June 3, 2003 – News at a glance

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Interview: USS Constellation heads home
Steve Delaney talks with Rutland native Admiral Barry Costello, commander of the USS Constellation. The Constellation has been serving in the Persian Gulf for many months, and is now sailing home to California. (Listen to the interview online.) (VPR)

Development debate continues
Brattleboro is the latest town to engage in the long-running Vermont debate over national warehouse-style retail chains. There’s a Walgreens under construction and a Home Depot waiting to move in. (Listen to the story online or read the transcript.) (VPR)

Fee bill deficit
Vermont’s judiciary and the Secretary of State’s office have a two million dollar gap in their budgets because the Legislature did not pass a bill to raise various fees. (Listen to the story online or read the transcript.) (VPR)

FCC rules change
When the Federal Communications Commission loosened media ownership rules on Monday, Vermont’s congressional delegation was quick to condemn the action. The new guidelines would allow a company to own more than one television station in a single market. They would also permit a single company to own television and newspaper outlets in a market. (Listen to the story online or read the transcript.) (VPR)

May free of traffic fatalities
Vermont highway safety officials announced on Monday that for the first time in over 50 years the state has recorded a month with no traffic fatalities. (VPR)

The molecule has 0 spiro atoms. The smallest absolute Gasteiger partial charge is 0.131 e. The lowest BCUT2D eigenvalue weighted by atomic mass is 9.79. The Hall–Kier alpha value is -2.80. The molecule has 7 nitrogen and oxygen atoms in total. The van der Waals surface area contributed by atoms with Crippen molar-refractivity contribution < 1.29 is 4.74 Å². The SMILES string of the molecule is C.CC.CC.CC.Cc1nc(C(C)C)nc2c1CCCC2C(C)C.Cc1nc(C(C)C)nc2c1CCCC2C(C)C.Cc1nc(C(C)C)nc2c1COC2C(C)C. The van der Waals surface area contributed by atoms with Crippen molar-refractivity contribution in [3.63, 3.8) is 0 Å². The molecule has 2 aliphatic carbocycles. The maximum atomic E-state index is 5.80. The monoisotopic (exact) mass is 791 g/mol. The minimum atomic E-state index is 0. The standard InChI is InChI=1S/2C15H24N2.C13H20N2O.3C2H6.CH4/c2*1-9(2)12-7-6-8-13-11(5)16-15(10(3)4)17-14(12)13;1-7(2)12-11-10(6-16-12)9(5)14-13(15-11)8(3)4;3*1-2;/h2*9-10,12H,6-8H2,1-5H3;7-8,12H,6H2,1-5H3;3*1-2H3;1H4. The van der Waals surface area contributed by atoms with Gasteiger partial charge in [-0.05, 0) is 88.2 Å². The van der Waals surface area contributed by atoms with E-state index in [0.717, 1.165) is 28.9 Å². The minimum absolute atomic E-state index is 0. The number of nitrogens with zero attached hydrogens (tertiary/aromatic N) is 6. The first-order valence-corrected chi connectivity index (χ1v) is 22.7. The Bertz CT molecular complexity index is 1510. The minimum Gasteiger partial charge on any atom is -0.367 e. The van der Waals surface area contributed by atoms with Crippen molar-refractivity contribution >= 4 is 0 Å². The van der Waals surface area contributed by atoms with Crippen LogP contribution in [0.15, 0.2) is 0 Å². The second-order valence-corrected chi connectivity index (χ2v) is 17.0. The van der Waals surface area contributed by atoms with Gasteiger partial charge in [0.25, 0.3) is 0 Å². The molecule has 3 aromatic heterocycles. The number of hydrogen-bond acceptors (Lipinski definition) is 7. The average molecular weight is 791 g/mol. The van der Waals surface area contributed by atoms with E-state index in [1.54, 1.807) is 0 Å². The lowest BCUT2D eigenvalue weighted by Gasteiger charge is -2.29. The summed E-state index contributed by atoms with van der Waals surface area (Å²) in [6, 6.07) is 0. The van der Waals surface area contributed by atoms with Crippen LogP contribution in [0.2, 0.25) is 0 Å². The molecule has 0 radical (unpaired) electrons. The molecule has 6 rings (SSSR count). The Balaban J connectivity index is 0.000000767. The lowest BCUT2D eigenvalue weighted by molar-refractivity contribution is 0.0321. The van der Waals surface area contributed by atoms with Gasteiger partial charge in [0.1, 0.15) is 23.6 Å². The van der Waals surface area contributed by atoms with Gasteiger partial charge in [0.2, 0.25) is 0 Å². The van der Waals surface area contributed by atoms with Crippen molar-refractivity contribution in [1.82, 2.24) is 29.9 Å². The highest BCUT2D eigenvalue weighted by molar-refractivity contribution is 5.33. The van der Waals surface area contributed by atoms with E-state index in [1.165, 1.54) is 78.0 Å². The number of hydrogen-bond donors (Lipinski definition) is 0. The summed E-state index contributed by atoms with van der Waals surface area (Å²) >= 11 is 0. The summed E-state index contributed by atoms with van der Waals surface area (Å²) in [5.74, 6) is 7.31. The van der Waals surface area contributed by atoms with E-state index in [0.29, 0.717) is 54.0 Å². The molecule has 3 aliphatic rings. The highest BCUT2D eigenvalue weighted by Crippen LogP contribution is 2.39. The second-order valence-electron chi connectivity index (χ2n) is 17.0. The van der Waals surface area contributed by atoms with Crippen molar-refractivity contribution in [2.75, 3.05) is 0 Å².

Homicide suspect search
The daughters of a man police are searching for Monday are pleading with their father to turn himself in. Hank Butson is suspected of fatally shooting Melvin McFarland and Karen Holderby in Danville on Sunday. (AP)

Vermont labeled ‘hostile’ to wealth
A financial magazine says Vermont is a state that’s hostile to wealth. The monthly Bloomberg Wealth Manager ranked the states based on how much families can keep of what they earn and what they own. (AP)

Brattleboro labor rally
About 80 people rallied in Brattleboro over the weekend in favor of union organizing drives at two companies. (AP)

Low-income home ownership
It could soon become easier for low-income Vermonters to buy their own homes. The Vermont Development Credit Union will be leveraging up to $8 million in lending capital to help make home ownership more affordable. (AP)

No Child Left Behind
Vermont is now the thirtieth state to have its plan approved for complying with a new federal education law. Monday Governor Jim Douglas and state education officials announced that the Vermont plan had been approved by the U.S. Department of Education. (AP)

College building plans
Two of Vermont’s state colleges have won funding approval for building projects. The Vermont State Colleges board Monday approved $12.5 million in borrowing to build new student housing, recreational facilities and meeting space. (AP)

Burlington budget
City Councilors in Vermont’s largest city have approved a nearly $90 million budget. Burlington’s budget represents a spending increase of 5%, and it requires an increase in the meals and alcohol taxes in the city, from 1.5% to 2%. (AP)

Heroin dealer sentenced
A 28-year-old Burlington man has been sentenced to 30 years in prison for dealing drugs, including a nearly fatal dose of heroin. Edwin Laboy was considered one of the largest heroin dealers in Vermont. He pleaded guilty in September to conspiring to distribute heroin with serious bodily injury resulting. (AP)

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